The Standing Rock Sioux tribe filed a lawsuit in July against the Corps, alleging that in granting the permits, the agency violated multiple federal statutes, including the Clean Water Act, the National Historic Protection Act and the National Environmental Policy Act. After a series of motions and filings, the Corps on Nov. 14 announced it would delay an easement pending further environmental review. The next day, Energy Transfer Partners filed a countersuit claiming the Corps has no right to delay the easement, which is the final hurdle preventing the developer from digging under the Missouri River. Drilling equipment is already in place.
The legal experts present at Standing Rock declined to discuss the lawsuits, saying much of the litigation is being handled by outside lawyers. At the protest site, people with legal training are focused on helping people who have been arrested and observing law enforcement for potential human rights violations. In a Nov. 21 statement, Standing Rock Sioux Tribal Chairman Dave Archambault II urged President Barack Obama to take action.
“The easement to build the unsafe Dakota Access Pipeline has not been granted. But under the cover of darkness, North Dakota law enforcement continues to engage in unlawful and dehumanizing tactics to subdue peaceful water protectors with tear gas and water cannons,” Archambault wrote. “We are deeply saddened that despite the millions of Americans and allies around the world who are standing with us at Standing Rock, a single corporate bully — backed by U.S. government taxpayer dollars through a militarized law enforcement — [continues] to be sanctioned by aggressive, unlawful acts.”
Archambault was referencing the events of Nov. 20, when law enforcement used a water cannon in subfreezing temperatures on protesters who were attempting to remove a barricade on a bridge near the encampment. The clash happened the day after the Madison group left Standing Rock, but Giovana Schluter Nunes, a New York City-based freelance photographer, was on the scene.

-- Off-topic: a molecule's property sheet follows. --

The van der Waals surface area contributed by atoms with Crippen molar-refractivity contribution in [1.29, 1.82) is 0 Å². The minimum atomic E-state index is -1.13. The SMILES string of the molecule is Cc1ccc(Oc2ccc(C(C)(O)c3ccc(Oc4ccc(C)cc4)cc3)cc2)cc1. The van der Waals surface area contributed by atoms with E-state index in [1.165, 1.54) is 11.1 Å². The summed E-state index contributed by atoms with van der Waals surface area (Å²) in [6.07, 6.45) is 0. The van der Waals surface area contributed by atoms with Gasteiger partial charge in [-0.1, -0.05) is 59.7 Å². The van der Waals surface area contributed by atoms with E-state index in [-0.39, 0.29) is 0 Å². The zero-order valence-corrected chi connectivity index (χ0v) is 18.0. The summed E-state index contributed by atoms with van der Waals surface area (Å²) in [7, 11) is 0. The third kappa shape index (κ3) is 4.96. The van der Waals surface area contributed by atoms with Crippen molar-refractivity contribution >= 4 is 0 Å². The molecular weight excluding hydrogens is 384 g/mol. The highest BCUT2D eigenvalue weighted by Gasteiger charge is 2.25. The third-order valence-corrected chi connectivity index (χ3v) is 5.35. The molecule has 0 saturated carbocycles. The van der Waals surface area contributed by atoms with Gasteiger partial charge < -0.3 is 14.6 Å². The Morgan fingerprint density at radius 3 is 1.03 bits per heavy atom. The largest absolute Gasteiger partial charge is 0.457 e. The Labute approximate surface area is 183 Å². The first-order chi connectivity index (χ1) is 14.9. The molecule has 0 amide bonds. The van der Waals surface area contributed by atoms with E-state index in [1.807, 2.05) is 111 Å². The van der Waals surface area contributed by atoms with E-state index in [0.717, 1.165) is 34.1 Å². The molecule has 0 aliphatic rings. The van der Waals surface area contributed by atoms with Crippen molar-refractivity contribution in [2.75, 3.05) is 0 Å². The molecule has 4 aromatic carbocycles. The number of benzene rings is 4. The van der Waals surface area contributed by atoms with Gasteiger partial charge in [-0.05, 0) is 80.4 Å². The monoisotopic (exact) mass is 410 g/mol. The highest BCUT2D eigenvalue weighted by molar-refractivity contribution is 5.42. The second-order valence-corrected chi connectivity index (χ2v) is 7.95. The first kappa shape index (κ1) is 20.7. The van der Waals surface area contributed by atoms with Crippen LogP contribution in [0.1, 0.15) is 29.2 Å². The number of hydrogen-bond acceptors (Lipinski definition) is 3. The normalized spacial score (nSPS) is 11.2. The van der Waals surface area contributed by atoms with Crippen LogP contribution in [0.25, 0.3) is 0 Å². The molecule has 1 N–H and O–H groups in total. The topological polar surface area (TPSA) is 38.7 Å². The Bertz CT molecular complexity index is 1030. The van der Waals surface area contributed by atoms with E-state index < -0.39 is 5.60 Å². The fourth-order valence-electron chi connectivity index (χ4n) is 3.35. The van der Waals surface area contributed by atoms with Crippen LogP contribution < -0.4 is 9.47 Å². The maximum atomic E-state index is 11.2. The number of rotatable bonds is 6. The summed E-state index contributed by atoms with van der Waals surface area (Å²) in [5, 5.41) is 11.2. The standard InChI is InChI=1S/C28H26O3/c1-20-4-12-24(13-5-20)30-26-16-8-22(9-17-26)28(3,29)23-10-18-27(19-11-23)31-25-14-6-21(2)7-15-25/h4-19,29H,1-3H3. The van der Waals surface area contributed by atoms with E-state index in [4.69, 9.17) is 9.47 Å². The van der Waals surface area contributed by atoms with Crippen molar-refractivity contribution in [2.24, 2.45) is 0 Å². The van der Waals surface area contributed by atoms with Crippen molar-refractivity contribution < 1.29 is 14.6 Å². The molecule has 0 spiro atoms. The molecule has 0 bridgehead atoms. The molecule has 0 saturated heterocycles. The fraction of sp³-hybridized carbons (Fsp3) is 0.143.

“I had never covered something so violent,” she says. Police denied using water cannons to break up the demonstration, saying instead they used a fire hose to extinguish fires that protesters had started on the bridge. Nunes disputes this, saying the only fires she saw were bonfires to keep people from freezing, none of which were lighted on the bridge. “It was 25 degrees outside, and the police were spraying people with cold water — that’s immediately not okay,” she says, adding that people could have died had there not been medics at camp. Video taken at the scene backs up Nunes’ account.
Twenty-six people were hospitalized and more than 300 were injured during the clash, according to media reports, including a 21-year-old woman who might still lose her arm from her injuries. Witnesses at the scene say she was hit by a concussion grenade thrown by police.
On Nov. 25, the Army Corps of Engineers sent a letter to the Standing Rock Sioux, notifying tribal leaders of plans to close all federally managed lands north of the Cannonball River on Dec. 5, effectively issuing an eviction notice to the thousands of residents at the Oceti Sakowin Camp. In the letter, John W. Henderson, a district commander with the Corps, cited “safety concerns” as the reason for the closure. He urged protesters to move to a “free speech zone” on land south of the river. North Dakota Gov. Jack Dalrymple has also ordered the activists to leave, citing safety concerns. Both say they have no plans to forcibly remove the protesters.